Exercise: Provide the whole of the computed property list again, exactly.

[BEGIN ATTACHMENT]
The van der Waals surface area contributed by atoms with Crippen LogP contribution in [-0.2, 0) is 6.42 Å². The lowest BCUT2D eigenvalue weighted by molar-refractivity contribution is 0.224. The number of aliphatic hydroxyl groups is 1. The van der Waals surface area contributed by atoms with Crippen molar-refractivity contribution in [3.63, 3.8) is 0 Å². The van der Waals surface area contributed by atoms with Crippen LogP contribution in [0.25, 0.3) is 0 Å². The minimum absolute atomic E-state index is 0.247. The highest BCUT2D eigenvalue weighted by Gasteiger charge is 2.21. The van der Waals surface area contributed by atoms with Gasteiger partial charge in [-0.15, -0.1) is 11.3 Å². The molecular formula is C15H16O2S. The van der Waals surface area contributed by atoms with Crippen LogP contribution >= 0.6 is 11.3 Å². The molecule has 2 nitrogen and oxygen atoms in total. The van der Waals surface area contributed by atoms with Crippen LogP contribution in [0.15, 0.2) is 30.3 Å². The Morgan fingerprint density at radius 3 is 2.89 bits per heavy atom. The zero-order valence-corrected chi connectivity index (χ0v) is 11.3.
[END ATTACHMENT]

The van der Waals surface area contributed by atoms with Crippen LogP contribution in [-0.2, 0) is 6.42 Å². The lowest BCUT2D eigenvalue weighted by molar-refractivity contribution is 0.224. The number of aliphatic hydroxyl groups is 1. The van der Waals surface area contributed by atoms with Crippen molar-refractivity contribution in [3.63, 3.8) is 0 Å². The van der Waals surface area contributed by atoms with Crippen LogP contribution in [0.25, 0.3) is 0 Å². The minimum absolute atomic E-state index is 0.247. The highest BCUT2D eigenvalue weighted by Gasteiger charge is 2.21. The van der Waals surface area contributed by atoms with Gasteiger partial charge in [-0.15, -0.1) is 11.3 Å². The molecular formula is C15H16O2S. The van der Waals surface area contributed by atoms with Crippen LogP contribution >= 0.6 is 11.3 Å². The molecule has 2 nitrogen and oxygen atoms in total. The van der Waals surface area contributed by atoms with Crippen LogP contribution in [0.15, 0.2) is 30.3 Å². The Morgan fingerprint density at radius 3 is 2.89 bits per heavy atom. The zero-order valence-corrected chi connectivity index (χ0v) is 11.3.